L10, M10, P10 and now C10…

The second big change is architectural. The CH head units, despite their dual mono circuitry, have always followed a linear layout, with inputs on one end and outputs on the other. In the case of the C10 audio box, that’s all change. Instead of a linear topology, it adopts mirror image architecture, with central inputs flanked on either side by the left and right channel DACs/outputs. That might not sound like that big a change, but its real significance will become apparent in a moment.

The best 4×4 by far?

Next up, the DACs themselves. In one sense these are an evolution of the DACs found in the C1.2: they use the same R2R chips, the same fully differential topology and run a development of the same, DSP-based, PEtER spline-filter algorithm. But their actual architecture and operational mode is entirely different. The DACs in the C10 employ a phase arrayed arrangement with four DACs for each leg of each channel – for a total of 16 DACs, given the differential topology – operating in a sequential series to create what CH are referring to as a DSQ Phase Array DAC. What does that actually mean? As the over-sampled data stream arrives from the DSP, the first sample is passed to the first DAC in the array, the second to the second DAC and so on. With four DACs in the array, the first DAC receives the first, fifth and ninth samples, the second DAC gets the second, sixth and tenth samples, etc, etc, ad infinitum.

Inner face of the DAC board, with four DAC chips in a vertical array. There’s four more on the outer face, arranged in reverse order.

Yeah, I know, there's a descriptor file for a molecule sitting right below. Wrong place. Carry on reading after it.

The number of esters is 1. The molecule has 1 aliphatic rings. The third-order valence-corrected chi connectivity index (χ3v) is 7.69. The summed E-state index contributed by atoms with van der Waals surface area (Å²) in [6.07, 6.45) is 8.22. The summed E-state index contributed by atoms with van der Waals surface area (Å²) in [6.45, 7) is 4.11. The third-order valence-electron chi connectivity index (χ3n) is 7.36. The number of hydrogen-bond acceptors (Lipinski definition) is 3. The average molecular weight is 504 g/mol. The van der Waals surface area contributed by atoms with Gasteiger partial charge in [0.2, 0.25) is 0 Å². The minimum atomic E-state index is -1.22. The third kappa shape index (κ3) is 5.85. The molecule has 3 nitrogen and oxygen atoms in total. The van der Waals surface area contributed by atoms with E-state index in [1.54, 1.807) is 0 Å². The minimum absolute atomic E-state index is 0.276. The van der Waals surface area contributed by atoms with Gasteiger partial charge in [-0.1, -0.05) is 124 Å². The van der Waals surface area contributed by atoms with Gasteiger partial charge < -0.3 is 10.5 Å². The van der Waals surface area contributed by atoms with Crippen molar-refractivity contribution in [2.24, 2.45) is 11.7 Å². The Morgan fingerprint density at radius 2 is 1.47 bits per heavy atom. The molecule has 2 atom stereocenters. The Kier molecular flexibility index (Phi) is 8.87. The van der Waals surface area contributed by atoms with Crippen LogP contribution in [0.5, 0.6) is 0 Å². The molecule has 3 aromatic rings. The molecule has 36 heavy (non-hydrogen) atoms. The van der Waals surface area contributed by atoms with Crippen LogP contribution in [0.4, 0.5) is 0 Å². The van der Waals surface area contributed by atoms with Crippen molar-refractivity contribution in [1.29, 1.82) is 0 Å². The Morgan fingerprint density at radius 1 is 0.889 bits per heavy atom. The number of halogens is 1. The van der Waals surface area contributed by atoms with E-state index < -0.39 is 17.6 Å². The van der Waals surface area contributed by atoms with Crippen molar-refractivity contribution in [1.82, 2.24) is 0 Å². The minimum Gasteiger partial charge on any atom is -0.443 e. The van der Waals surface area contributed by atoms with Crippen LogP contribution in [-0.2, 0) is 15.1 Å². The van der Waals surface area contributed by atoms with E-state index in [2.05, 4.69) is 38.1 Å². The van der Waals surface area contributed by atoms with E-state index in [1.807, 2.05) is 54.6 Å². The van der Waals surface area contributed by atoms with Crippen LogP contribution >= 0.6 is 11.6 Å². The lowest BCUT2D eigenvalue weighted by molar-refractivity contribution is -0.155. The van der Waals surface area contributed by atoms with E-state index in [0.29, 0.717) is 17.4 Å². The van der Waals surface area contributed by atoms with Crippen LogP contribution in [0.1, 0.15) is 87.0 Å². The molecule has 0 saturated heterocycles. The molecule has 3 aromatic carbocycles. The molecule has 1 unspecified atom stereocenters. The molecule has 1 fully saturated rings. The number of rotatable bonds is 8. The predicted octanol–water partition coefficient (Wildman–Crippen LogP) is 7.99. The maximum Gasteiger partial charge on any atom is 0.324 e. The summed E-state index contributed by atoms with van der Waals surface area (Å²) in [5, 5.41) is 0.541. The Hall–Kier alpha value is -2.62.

In purely physical, component count terms, that doubles the number of DAC chips in the C10 compared to the C1.2’s eight. But in processing terms it raises the sample rate from the 16x Fs (705.6/768 kHz) in the C1.2, to 64x Fs (2.8224/3.072MHz) in the C10.

Obviously sorting, sequencing the samples and routing each to the correct device has demanded a significant revision to the operational software and considerable attention to clock accuracy and implementation. That task has been eased to some extent by switching to a 3rd order Sallen-Key Bessel low-pass filter (as opposed to the combined first and second order filters used in the C1.2) resulting in a significant reduction in propagation delay: the difference between 20Hz and 20kHz, measured in nanoseconds in the C1.2, is now less than two femtoseconds.

Although the really big changes in approach and engineering are to be found in the audio box, don’t overlook the significance of the power supply. Unlike the supplies found on previous 10 Series products, like the L10 and P10, with their twin, captive umbilicals, the C10’s supply has four, removable umbilicals, with separate feeds for left and right DACs, the digital/control circuitry and the clock. The grounding topology routes the digital ground to earth, the DACs (independently) to the left and right signal grounds and keeps the clock independent, with its own ground.

Stepping up…

The significance of the removable umbilicals and separated power/grounding ‘zones’ becomes obvious once you start thinking in terms of the C10 Mono. In the case of the C1.2, going Mono, involves buying a pair of additional chassis into which you transplant the left and right DACs, feeding them from the central head unit (essential to receive the incoming digital signals). You can then round out your C1.2 Mono DAC by adding up to three X1 power supplies, for a six-box D-to-A solution.